Some call it a boon for Americans' health, others disagree
WEDNESDAY, Oct. 3 (HealthDay News) -- Wednesday's hearings on Capitol Hill on whether the U.S. Food and Drug Administration should regulate tobacco have relit a long-smoldering debate.
Those on both sides of the issue remain divided on whether the bill will impact tobacco use, blamed for killing some 436,000 Americans a year, or almost one in every five deaths.
Already, FDA Chairman Dr. Andrew von Eschenbach is on record as saying he does not want his agency to oversee tobacco.
"We could find ourselves in the conundrum of having made a decision about nicotine, only to have made the public health radically worse. And that is not the position FDA is in; we approve products that enhance health, not destroy it," von Eschenbach told the Associated Press in March.
"What I don't want to see happen is that we are in a position where we are determining that a cigarette is safe," he said.
Despite those views, 200 sponsors have lined up to support legislation pending in the House, including Rep. John Dingell, (D-Mich.), chairman of the House Energy & Commerce Committee's Subcommittee on Health, which is hosting this week's hearing.
The bill also has the support of 55 senators and more than 500 public advocacy groups, according to Mathew L. Myers, president of the nonprofit Campaign for Tobacco Free-Kids.
"The hearings are the next step for a bill that is gaining momentum and bipartisan support," said Myers.
One of the bill's more surprising backers: Philip Morris USA, the nation's largest tobacco producer, which controls about half of the U.S. cigarette market, including Marlboro, the nation's bestselling brand.
The company has said it supports legislation as a way of meeting the goal of FDA regulation that was called for in a recent U.S. Institute of Medicine (IOM) report.
"These bills provide the framework for comprehensive FDA regulation of tobacco products and provide important policy solutions to many of the complex issues involving tobacco products," Howard Willard, Philip Morris USA's executive vice president of corporate responsibility, said in a prepared statement. "FDA regulation, as introduced in Congress, would be the most effective way to address the Institute of Medicine's concerns."
Philip Morris's support is the prime reason longtime antismoking crusader Stanton A. Glantz -- the director of the Center for Tobacco Control Research and Education at the University of California, San Francisco -- said he is not supporting the new bill.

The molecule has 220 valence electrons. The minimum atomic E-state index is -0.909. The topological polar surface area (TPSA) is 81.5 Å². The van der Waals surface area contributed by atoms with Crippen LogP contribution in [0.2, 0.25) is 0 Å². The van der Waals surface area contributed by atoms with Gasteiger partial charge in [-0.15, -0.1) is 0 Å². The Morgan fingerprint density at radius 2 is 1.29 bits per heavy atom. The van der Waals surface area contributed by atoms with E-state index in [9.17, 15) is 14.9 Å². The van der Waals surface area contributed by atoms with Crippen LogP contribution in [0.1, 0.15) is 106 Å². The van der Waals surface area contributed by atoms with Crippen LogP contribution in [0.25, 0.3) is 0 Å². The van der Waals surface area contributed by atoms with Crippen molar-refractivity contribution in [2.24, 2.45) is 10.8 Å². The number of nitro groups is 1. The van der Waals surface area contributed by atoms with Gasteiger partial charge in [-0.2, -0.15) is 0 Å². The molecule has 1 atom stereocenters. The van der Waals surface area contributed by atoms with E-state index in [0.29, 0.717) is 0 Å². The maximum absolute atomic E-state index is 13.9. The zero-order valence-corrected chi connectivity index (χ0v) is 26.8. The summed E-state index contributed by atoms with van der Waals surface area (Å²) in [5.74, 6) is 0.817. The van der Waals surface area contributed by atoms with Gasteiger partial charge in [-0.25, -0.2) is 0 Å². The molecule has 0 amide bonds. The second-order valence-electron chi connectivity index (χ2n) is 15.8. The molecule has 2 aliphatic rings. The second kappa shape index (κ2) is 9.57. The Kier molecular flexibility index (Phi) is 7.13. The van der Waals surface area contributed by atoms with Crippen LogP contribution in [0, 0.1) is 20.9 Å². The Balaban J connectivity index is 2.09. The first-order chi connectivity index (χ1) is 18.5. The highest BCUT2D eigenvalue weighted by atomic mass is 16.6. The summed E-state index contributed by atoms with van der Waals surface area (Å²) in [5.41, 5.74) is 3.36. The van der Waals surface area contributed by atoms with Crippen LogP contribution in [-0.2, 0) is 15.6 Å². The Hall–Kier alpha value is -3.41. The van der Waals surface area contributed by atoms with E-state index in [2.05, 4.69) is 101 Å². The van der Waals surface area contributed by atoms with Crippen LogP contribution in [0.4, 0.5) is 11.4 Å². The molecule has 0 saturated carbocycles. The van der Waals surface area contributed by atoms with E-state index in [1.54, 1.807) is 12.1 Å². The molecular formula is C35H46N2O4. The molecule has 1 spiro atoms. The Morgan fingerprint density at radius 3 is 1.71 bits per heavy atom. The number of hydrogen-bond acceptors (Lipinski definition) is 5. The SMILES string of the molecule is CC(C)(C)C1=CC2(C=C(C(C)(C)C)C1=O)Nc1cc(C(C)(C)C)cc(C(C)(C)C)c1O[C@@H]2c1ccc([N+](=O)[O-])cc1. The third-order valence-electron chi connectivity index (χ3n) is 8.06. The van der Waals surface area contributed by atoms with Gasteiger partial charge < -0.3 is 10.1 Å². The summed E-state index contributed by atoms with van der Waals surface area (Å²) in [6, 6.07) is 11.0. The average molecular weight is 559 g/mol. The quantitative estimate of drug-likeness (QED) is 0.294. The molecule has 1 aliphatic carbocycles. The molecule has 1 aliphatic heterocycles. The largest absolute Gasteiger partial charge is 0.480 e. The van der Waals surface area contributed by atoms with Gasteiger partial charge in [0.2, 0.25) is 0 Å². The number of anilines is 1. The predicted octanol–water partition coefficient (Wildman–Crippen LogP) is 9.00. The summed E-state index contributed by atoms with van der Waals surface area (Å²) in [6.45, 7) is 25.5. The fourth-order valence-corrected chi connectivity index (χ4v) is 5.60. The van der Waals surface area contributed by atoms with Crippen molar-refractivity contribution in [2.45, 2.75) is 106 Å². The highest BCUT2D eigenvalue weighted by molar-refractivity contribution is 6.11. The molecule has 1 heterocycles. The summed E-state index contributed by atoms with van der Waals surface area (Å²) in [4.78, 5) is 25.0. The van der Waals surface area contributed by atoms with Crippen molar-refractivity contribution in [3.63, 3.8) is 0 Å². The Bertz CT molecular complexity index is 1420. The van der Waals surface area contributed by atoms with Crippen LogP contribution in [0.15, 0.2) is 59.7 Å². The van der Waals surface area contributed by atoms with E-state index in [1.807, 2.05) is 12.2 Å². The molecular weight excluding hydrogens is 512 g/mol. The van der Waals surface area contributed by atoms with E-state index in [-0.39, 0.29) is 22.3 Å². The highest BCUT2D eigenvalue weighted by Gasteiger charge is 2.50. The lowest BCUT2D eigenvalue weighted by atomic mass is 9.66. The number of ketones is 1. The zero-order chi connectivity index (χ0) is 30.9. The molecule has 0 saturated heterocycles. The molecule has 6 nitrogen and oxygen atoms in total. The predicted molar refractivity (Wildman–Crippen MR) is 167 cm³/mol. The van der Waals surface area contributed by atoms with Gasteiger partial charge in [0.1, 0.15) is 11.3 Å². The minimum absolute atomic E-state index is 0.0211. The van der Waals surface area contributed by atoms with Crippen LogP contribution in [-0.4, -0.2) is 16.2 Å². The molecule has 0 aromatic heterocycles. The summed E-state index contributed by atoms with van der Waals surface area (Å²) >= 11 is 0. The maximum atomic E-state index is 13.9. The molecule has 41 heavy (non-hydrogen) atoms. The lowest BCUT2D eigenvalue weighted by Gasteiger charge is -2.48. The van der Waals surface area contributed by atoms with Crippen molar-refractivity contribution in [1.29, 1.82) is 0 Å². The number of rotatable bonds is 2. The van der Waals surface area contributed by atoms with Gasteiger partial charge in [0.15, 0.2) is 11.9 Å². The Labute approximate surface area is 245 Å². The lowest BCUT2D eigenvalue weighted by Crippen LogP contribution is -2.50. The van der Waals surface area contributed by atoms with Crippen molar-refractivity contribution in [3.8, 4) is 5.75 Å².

"I remain skeptical of the bill, because it's basically going to benefit Philip Morris," Glantz said. "I think that the FDA should have control over tobacco, but not on terms that Philip Morris wrote. I think that the people who are supporting this bill will live to regret it."
Other tobacco companies have lined up against the bill.
John W. Singleton Jr., director of communications at Reynolds American, Inc., whose brands include Camel cigarettes, said that the bill would protect Phillip Morris's market share, in part, by limiting advertising.
"If you make it more difficult to communicate with smokers, and you have half the market, it results in the market share getting locked in," Singleton said. "If you get locked in at 50 percent [like Philip Morris], that's pretty good. The bill gives Phillip Morris a competitive advantage."
Singleton is also concerned about how the FDA would actually regulate tobacco products and the chemicals they contain should the bill become law. "These details aren't clear, and they would need to be worked out," he said.
Identical bills in the House of Representatives and the Senate would grant the FDA the same authority over tobacco that it has over drugs, medical devices and many foods. The bill would allow the agency, which has come under fire in recent years for its monitoring of the drug industry, to regulate the levels of tar, nicotine and other harmful ingredients in cigarettes and smoke. That smoke contains some 4,000 chemicals, more than 40 of which are known to cause cancer.
The bills would also strengthen bans against tobacco advertising and bar tobacco manufacturers from making false claims or use terms such as "light" and "low tar" to describe products. They would also ban cigarette sales to minors and strengthen package warning labels.
The Senate version of the bill would also require that cigarette packs carry graphic warnings illustrating the health risks of smoking.
However, the bills would not require FDA approval of tobacco products already on the market -- only new products would need FDA approval before they could be sold to consumers. In addition, the FDA would have no authority to increase the legal age for buying cigarettes or restrict where cigarettes might be sold.
For more on the dangers posed by smoking, visit the U.S. National Institute on Drug Abuse.
SOURCES: Stanton A. Glantz, Ph.D., director, Center for Tobacco Control Research and Education, University of California, San Francisco; Mathew L. Myers, president, Campaign for Tobacco-Free Kids, Washington, D.C.; John W. Singleton Jr., director, communications, Reynolds American Inc.; Associated Press
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